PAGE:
The Indian Space Research Organisation is poised to launch its Chandrayaan-2 mission Sunday (July 14) to deploy a lander and rover where no one has dared before — the south pole of the moon.
It’s a region that is generally rich in water ice and in sunlight, which are both essential components for future human Mars missions. So you can think of the Indian spacecraft as a scout for astronauts that may follow some year — as soon as 2024, if the Trump administration’s direction to NASA goes as planned.
This means that the science of India’s Chandrayaan-2 will be helpful in planning these future human missions. Besides that, learning more about the moon’s geological history will teach us about other rocky bodies in the solar system with a tenuous atmosphere, such as Mercury. By studying one world, we can often make conclusions about others.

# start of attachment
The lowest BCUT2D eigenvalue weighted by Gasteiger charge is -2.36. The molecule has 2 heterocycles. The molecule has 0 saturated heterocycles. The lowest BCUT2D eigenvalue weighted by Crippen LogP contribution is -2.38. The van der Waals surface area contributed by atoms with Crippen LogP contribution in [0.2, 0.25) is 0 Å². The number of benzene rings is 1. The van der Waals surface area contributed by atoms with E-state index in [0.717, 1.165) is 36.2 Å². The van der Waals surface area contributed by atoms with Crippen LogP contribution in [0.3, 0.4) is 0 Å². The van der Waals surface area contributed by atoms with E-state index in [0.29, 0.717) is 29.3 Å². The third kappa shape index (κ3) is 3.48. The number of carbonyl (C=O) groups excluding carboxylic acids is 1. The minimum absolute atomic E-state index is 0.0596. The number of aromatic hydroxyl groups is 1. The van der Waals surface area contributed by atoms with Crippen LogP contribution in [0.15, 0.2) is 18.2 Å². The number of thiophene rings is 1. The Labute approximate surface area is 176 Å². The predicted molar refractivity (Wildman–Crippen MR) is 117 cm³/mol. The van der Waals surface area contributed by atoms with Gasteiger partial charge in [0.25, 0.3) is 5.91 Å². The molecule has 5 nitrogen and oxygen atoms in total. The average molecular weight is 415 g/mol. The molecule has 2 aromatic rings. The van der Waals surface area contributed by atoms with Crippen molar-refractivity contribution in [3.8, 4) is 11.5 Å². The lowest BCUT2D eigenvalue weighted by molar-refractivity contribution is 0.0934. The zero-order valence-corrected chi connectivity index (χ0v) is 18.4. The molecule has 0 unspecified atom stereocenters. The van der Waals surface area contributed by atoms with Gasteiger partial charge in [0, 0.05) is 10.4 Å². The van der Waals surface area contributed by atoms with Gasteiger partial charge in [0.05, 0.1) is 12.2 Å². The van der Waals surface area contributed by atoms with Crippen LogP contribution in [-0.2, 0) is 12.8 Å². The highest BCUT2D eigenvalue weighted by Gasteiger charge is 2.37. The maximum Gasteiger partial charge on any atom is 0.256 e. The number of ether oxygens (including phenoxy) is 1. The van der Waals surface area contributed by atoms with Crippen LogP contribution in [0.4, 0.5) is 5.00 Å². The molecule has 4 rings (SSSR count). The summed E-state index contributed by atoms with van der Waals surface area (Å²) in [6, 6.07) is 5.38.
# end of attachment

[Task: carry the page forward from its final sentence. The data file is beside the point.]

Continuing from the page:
Chandrayaan-2 will build on the work of its predecessor orbital mission Chandrayaan-1, which is most famous for helping to discover molecules of water on the moon a decade ago. The mission costs a relatively low $140 million, according to the Times of India.
Coincidentally, Chandrayaan-2 is also launching just days before the 50th anniversary of the first human moon landing — Apollo 11 — on July 20.(source)
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